That sounds great. That sounds really good. Thank you very much for your time. You go have a great day.
No, for sure, absolutely.
Actually, I want to publish it as fast as possible. It’s not entirely in my hands, but my editor’s in Brussels. I will keep you updated. I will send you an email as soon as I know...I’m sure it’s going to be out this week ...
Minister, thank you so much. This was really, really helpful. Thank you also. I know it’s late in Taiwan already, so thank you for... [laughs]
My last question would be looking back at Taiwan and Europe, very broadly speaking, for AI, where do you see the potential for Taiwan and Europe to cooperate?
From what I heard from my US colleagues, the Trump Administration signaled to the companies that they won’t regulate massively at this point in time, because they say for AI to foster growth, there should be little regulation at this point. What do you think? Is that the right ...
That’s very interesting also, the analogy with the fire. I have two more questions. One would be that is looking at the US. The White House held an AI summit last week.
Politicians here and lawmakers who are concerned about a brain drain on our own territory. That talent is going to the US companies, so that a lot of the expertise still remains with them. Is that something that you’re concerned about?
I understand a lot of the expertise is there. Here in Europe, we have a similar phenomenon here with them opening their divisions here and there.
Speaking about this, you as in Taiwan, the country, managed to attract a couple of American companies to come to Taiwan and open up their own AI divisions there.
We have China, which wants to catch up very quickly and follows, provides companies with data. It’s also what I would describe as a surveillance state. Europe wants to come up with this third path. They say, "We need to be a place where people know that their data ...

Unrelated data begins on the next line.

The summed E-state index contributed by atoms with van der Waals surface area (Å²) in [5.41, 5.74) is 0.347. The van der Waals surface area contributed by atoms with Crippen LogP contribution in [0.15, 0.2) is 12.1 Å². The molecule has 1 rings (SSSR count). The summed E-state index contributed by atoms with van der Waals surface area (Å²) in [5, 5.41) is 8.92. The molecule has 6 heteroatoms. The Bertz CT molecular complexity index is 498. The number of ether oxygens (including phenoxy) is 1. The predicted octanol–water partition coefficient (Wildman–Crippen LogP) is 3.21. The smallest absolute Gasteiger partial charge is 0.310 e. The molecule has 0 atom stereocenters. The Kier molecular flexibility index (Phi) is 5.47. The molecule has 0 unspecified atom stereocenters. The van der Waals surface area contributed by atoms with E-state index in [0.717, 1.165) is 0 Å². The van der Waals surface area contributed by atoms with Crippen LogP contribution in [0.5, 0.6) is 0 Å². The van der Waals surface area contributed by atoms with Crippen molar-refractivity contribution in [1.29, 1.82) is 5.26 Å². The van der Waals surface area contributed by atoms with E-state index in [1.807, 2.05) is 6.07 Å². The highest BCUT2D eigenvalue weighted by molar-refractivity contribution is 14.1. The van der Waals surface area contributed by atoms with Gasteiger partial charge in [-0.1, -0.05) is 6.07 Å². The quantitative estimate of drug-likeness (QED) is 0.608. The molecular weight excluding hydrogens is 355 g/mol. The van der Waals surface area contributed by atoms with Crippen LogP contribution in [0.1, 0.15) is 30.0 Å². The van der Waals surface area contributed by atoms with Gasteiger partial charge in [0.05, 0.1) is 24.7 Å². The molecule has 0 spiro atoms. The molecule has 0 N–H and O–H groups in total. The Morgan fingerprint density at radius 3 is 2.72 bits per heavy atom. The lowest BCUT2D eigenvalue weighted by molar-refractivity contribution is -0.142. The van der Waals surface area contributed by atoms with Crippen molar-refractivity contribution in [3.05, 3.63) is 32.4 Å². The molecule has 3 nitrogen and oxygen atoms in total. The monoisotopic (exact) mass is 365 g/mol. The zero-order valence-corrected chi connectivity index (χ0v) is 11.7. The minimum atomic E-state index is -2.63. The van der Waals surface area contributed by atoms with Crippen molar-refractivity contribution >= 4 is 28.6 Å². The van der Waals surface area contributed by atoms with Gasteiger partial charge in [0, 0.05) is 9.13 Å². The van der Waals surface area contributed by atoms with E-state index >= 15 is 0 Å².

I’ll get back to this in one second. I wanted to ask one other question. If you look at the global landscape, when it comes to artificial intelligence at the moment, you have the US which is still leading, and the US follows traditionally a very business centered approach ...
The idea is that this will make the continent competitive and will race where, right now, we have the US leading, but China catching up very quickly. First question is, what do you think about this approach?
I’m slowly now shifting towards AI, [laughs] as I said earlier. Of course, data and AI are closely related. AI doesn’t work without data. Last month, the European Union released its own strategy on AI, and summarized in a nutshell what the EU said. Its idea is to ...
There’s talk here in Europe about the GDPR potentially becoming a model for the world for data protection. What’s your reaction to this? How do you feel? Could it be a role model?
Data protection is something that’s in flux, and these rules need to be constantly updated and so on. Would you say that in future revisions of your own act, you might draw inspiration from the European approach, because it is very comprehensive?
When it comes to, I believe it’s called PIPA, right? The acronym of your own Data Protection Act from 2010 originally, if I’m not mistaken.
My first question would be, next week, the GDPR will take effect finally on the 25th. Do you believe that Europe is taking the right step with this updated set of data protection laws?
I would love to talk about two things, actually. The first part would be more generally about data, data protection, also the upcoming GDPR here in Europe. Then on the second part, I would like to speak about AI, which is what I cover mostly.
Actually, my plan would be to use it for a short article, so just use excerpts of it for an article. For me, it’s easier to have a recording, because then I don’t need to take any [laughs] notes.
I don’t have to take any notes.
Before we start, is it fine if I record this, because then I can focus on speaking and listening.
Hello. Yes, Minister, thank you so much for taking your time. I can hear you very well.